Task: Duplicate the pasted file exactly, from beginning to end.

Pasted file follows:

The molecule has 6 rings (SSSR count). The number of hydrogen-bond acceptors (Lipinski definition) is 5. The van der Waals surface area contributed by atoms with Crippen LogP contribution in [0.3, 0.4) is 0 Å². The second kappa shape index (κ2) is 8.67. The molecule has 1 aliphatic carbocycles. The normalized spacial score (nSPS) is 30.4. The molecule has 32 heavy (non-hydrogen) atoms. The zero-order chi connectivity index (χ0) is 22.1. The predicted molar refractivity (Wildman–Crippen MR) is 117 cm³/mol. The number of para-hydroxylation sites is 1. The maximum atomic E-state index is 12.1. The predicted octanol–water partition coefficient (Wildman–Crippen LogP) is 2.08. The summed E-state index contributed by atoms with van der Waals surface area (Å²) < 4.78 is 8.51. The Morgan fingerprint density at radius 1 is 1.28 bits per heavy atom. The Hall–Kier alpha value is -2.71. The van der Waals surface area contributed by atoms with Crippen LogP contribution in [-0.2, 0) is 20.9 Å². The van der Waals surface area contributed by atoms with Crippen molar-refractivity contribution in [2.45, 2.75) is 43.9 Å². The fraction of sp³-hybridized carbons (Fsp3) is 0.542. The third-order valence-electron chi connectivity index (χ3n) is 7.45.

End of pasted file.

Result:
The molecule has 6 rings (SSSR count). The number of hydrogen-bond acceptors (Lipinski definition) is 5. The van der Waals surface area contributed by atoms with Crippen LogP contribution in [0.3, 0.4) is 0 Å². The second kappa shape index (κ2) is 8.67. The molecule has 1 aliphatic carbocycles. The normalized spacial score (nSPS) is 30.4. The molecule has 32 heavy (non-hydrogen) atoms. The zero-order chi connectivity index (χ0) is 22.1. The predicted molar refractivity (Wildman–Crippen MR) is 117 cm³/mol. The number of para-hydroxylation sites is 1. The maximum atomic E-state index is 12.1. The predicted octanol–water partition coefficient (Wildman–Crippen LogP) is 2.08. The summed E-state index contributed by atoms with van der Waals surface area (Å²) < 4.78 is 8.51. The Morgan fingerprint density at radius 1 is 1.28 bits per heavy atom. The Hall–Kier alpha value is -2.71. The van der Waals surface area contributed by atoms with Crippen LogP contribution in [-0.2, 0) is 20.9 Å². The van der Waals surface area contributed by atoms with Crippen molar-refractivity contribution in [2.45, 2.75) is 43.9 Å². The fraction of sp³-hybridized carbons (Fsp3) is 0.542. The third-order valence-electron chi connectivity index (χ3n) is 7.45.